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SFU Co-op Student

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Alex's coworkers
The one thing I do know is that this opportunity has opened up a few more doors than I would have had if I didn’t make the most of it.

Having already done a few Co-op placements heading into this QA Test Platform Development position with Broadcom, I somewhat expected that I would not be learning as much material compared to my first two Co-op experiences. But I am thrilled this did not turn out to be the case. I had the opportunity to learn several new programming languages and apply them towards fixing, updating, and creating new test scripts. Along with the testing and debugging tasks that usually comes with a QA position, there were occasions where my software development skills were tested when asked to develop new utility scripts or begin work on a new project my team picked up.

Broadcom is a fairly large semiconductor company dealing in the wireless and broadband communication business. The only branch located in Canada happens to be in Richmond with approximately 200 employees. The QA team consists of around 30 people, most of which are fellow Co-op students. It was amazing to work with both senior and new Co-ops as the work we did together boosted my teamwork and communication skills greatly.

The colleagues that I had a chance to work with were all very knowledgeable and friendly. Questions were encouraged and they were always willing to help if I was stuck on a problem. On some days, we would have lunch together with most of the Co-ops and socialize. We were able to become close friends and work is definitely more enjoyable that way. Those Farewell lunches which would happen every four months due to some Co-ops finishing their work term were fun, but it was sad to see your colleagues leave. I definitely cherish the memories I made with my colleagues and have a little hope that maybe there will be a chance to meet them again one day in a future job.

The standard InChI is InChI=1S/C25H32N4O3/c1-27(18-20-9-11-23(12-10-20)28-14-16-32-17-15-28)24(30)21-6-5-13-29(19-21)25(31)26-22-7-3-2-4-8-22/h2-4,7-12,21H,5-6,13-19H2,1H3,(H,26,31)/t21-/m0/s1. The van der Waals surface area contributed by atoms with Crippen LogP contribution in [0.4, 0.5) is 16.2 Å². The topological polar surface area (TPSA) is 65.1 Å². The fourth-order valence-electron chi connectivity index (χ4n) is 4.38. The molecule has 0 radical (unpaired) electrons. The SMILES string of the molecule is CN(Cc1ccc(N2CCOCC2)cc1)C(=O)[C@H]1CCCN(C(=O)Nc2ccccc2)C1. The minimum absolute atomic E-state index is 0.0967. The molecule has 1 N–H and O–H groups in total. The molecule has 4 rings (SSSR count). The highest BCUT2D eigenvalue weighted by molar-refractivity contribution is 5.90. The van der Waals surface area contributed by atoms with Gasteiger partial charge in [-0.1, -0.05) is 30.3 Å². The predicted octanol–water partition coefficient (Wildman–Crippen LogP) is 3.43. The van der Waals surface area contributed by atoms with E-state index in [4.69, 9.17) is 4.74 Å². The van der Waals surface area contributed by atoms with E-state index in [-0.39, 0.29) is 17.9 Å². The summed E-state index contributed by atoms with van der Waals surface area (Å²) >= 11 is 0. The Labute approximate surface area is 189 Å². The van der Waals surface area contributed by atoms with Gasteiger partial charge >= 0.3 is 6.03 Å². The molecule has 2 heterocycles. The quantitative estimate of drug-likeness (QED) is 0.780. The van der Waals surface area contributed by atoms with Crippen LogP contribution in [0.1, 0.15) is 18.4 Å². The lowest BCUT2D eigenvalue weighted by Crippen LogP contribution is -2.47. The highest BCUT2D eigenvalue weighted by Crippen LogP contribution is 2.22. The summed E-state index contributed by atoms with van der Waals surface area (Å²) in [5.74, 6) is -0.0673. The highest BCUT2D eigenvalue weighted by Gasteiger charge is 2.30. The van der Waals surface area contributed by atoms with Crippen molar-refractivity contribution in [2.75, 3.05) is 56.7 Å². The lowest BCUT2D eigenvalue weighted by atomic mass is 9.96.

The last 8 months I spent here at Broadcom seems to have flown by so fast, but I am grateful for the experience and memories that I have made. The outcome of this Co-op placement has had a strong impact on future career goals. My interest in software development work has convinced me to look for a position that requires me to do work on both hardware and software. I believe this is ideal as I can put my academic knowledge to work on the hardware side and Co-op experience to work when the software is involved. But the reality is that nothing is ideal and you never know where the future will take you. The one thing I do know is that this opportunity has opened up a few more doors than I would have had if I didn’t make the most of it. So I cherish the fact that I did and now feel a bit more prepared for what my future career will be.

SFU Co-op Student

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